4. Barista FIRE: The Pursuit of Financial Freedom with a Side of Passion
Lastly there is Barista FIRE. Barista FIRE is like saying, “Hey, I’m going to accumulate enough savings to cover my basic living expenses.” Or maybe even just the majority of your expenses. Then, you can step away from the traditional grind and embrace part-time or lower-paying, less stressful gigs, or pursue something you’re truly passionate about. It’s not about the big bucks; it’s about finding a sense of purpose and satisfaction in your work. The reason why Barista FIRE is called that was because people would quit their full time office job after saving enough to become a Barista. Some did it for the extra money and health insurance while others might have enjoyed the experience.
What Are We Planning On Doing?
As I’ve journeyed through life, I’ve learned that true financial freedom, to me, is all about having the freedom to do what I truly love. I love playing video games, but the thought of being tethered to playing games for 40 hours a week to pay the bills just doesn’t interest me. The idea of restarting my career after a long break also doesn’t sound interesting. I barely want to go back to work after a 2 week vacation let alone after months of being away. Mini retirements are definitely off the table.
Then there’s Coast FIRE, all about taking it easy and coasting through life when you’ve started your snowball that is compounding. But let’s be real, I’m not a coasting kind of person, especially when I haven’t quite hit my financial goals.
So, here’s my game plan: I’ll keep grinding it out full-time in my current career until I’ve stacked enough chips to cover my most basic expenses. It doesn’t mean I could cover my current expenses as it wouldn’t include the amount of traveling I would like. However, once I’ve nailed that, I’ll step back and weigh my options. Maybe I’ll dive into a passion project, something like that Barista FIRE vibe. Or maybe I’ll wade into the Multi-Stage Retirement idea and dial down my hours a notch.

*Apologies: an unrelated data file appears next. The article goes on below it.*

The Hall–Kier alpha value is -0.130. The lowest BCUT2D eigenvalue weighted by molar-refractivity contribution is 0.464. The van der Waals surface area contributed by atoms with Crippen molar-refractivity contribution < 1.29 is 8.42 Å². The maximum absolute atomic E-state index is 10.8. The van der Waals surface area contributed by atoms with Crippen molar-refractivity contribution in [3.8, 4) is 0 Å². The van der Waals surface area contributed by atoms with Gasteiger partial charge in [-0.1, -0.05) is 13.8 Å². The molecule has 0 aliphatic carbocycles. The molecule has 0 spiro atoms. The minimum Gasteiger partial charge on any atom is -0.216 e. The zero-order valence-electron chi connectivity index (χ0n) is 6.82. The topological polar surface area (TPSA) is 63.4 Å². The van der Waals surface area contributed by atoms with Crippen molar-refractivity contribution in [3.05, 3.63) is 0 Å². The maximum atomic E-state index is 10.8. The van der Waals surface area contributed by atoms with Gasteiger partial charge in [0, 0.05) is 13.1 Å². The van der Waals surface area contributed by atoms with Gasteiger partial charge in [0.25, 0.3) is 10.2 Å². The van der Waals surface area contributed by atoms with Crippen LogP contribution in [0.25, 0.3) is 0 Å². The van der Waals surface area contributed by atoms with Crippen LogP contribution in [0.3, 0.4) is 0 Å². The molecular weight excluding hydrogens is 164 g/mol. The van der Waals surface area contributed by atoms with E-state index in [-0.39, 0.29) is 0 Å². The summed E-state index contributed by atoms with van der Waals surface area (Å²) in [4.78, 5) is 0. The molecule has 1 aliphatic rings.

But here’s the kicker, the road ahead has more twists and turns than a rollercoaster. It’s not etched in stone, and I can change my mind along the way because, priorities have this funny way of shifting. In a few more years, when the decision time rolls around, I’ll go with the flow and see what feels right at the time.
So, in the world of retirement, there’s no one-size-fits-all solution. In fact even within these categories that I laid out there are many ways to implement them. It’s all about crafting a plan that aligns with your financial situation, lifestyle, and personal goals. As you can see, each style has its own rhythm and might hit “full” retirement at a different beat. Sure, going all-in and making bank as quickly as possible can help you retire sooner, but you might miss out on some epic life experiences. Retirement isn’t just about hitting a certain age; it’s about living a life that brings you joy and fulfillment, on your terms. So, which retirement style speaks to you, and how will you compose your retirement symphony?